"Going through that process, it was great to have Michael and Zak involved. We had a lot of long conversations and eventually we got it over the line. We're in a much better position than we've been in for the last few years, which is a testament to how the relationship is adding value to the team."
So WAU has the money and engineering firepower spread around the world. What about the results?
From the start, the WAU alliance has considered success a three-year prospect. Fair enough: DJR Team Penske debuted in 2015, but wasn't a regular race winner and title contender until 2017.
There's little doubt that 2018 was a big step up on a poor 2017. WAU went from two podiums to six, with an impressive win for Pye at Albert Park. And the top 10 count jumped from 10 to 31. Now it's time for year two, and that means regular podiums.
"When I was negotiating the deal with Michael and Zak, I said to them, 'Australia and Supercars is highly competitive, it's not like flicking a switch and you guys will come on board and next thing we'll winning,'" says Walkinshaw.
"It took Penske three years to get their act together and start being competitive.
"We all agreed it was going to be a three-year programme. Year one was getting our shit together and working on achieving regular top 10s for both cars and trying to get some podiums. I think we achieved that. We're not happy with it, but we're happy with the relative progress.
"Year two, there are a lot of other factors - rule changes, the new Ford, which you would assume won't be slower - but what we want to achieve is even more top 10s, more regular podiums, and more race wins. What we'd like to achieve is to become a team that can go into 2020 ready to battle for a championship.
"Motorsport is tough, and it's not an exact science. But those are our internal goals, and we'll do what we can to achieve it. The key word is consistency. You don't need to win every race, you just need to be there consistently across the season so, at the end, you're in the game and you're not back in seventh or eighth, six or seven hundred points away."
Walkinshaw is right: it won't be easy. The Mustang has seemingly made DJR Team Penske even stronger, and Triple Eight Race Engineering - the current beneficiary of Holden factory funding - won't be going anywhere.
Adding to question marks over WAU's current spot in the Supercars pecking order is an anonymous showing at the season opener in Adelaide. Even in the bad old days, the team seemed able to get a result on the unique street circuit, with James Courtney claiming wins in 2014, 2015 and 2016.
It seems unlikely that Courtney or Pye will be regular race winners this season, but that's not to say the plan won't work. After all, it wasn't long ago that Dick Johnson Racing was a team close to financial collapse. Now it's a near-unstoppable powerhouse.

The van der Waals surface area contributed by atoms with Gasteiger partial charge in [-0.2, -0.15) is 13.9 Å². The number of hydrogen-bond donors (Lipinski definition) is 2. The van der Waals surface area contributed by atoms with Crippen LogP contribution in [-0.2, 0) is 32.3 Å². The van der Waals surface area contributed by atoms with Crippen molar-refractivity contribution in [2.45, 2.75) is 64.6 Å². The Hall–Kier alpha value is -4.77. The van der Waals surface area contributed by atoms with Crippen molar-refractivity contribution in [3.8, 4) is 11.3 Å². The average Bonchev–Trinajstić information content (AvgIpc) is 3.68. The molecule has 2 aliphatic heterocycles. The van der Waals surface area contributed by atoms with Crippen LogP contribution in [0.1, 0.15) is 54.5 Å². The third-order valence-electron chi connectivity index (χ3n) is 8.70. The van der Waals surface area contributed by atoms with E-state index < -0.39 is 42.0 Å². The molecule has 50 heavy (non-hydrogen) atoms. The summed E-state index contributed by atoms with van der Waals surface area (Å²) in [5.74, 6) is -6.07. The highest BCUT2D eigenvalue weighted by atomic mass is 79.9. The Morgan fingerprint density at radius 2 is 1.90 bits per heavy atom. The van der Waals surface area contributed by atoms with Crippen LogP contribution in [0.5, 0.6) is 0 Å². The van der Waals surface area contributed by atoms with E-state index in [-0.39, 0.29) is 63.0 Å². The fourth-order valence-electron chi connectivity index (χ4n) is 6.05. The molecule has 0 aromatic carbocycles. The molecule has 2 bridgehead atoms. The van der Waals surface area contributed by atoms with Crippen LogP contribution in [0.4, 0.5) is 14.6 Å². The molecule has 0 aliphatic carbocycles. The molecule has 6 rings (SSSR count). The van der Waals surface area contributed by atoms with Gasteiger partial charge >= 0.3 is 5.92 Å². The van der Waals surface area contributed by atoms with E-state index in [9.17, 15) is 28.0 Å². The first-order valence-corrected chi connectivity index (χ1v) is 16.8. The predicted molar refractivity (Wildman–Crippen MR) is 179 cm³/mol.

The name may be relatively new, but at its core Walkinshaw Andretti United is a team steeped in Supercars/Australian Touring Car Championship tradition.
The late Tom Walkinshaw first teamed up with Holden in the wake of the Peter Brock 'Polarizer' scandal in the late 1980s, forming Holden Special Vehicles as a successor to Brock's Holden Dealer Team.
Initially outsouced to Larry Perkins, Walkinshaw took the project in-house under the Holden Racing Team banner in 1990 and was rewarded with a Bathurst 1000 victory for Win Percy and Allan Grice. But it wasn't until Group A regulations were dropped and the ATCC shifted to an all-V8 formula that HRT became a regular winner.
The team's first title came in 1996 with a young Craig Lowndes, who returned from his failed stint in Europe to bag a couple more in 1998 and 1999, before Mark Skaife enjoyed a run of three titles in a row for HRT between 2000 and 2002. There was also more Bathurst success, with three wins for Skaife in 2001, 2002 and 2005, before Garth Tander added a brace in 2009 and 2011.
The team survived a messy ownership saga following the collapse of Tom Walkinshaw Racing in 2003 and subsequent sale to Skaife, before Walkinshaw recovered control of his beleaguered team, which had struggled under the weight of debts and persistent allegations about the nature of Holden involvement, in 2008.
Following Walkinshaw's death in 2010, the HRT brand continued under the leadership of Martine and Ryan Walkinshaw, but results were few and far between, which contributed to the loss of its works backing in 2016. The team was initially rebranded as Mobil 1 HSV Racing, before becoming WAU for 2018.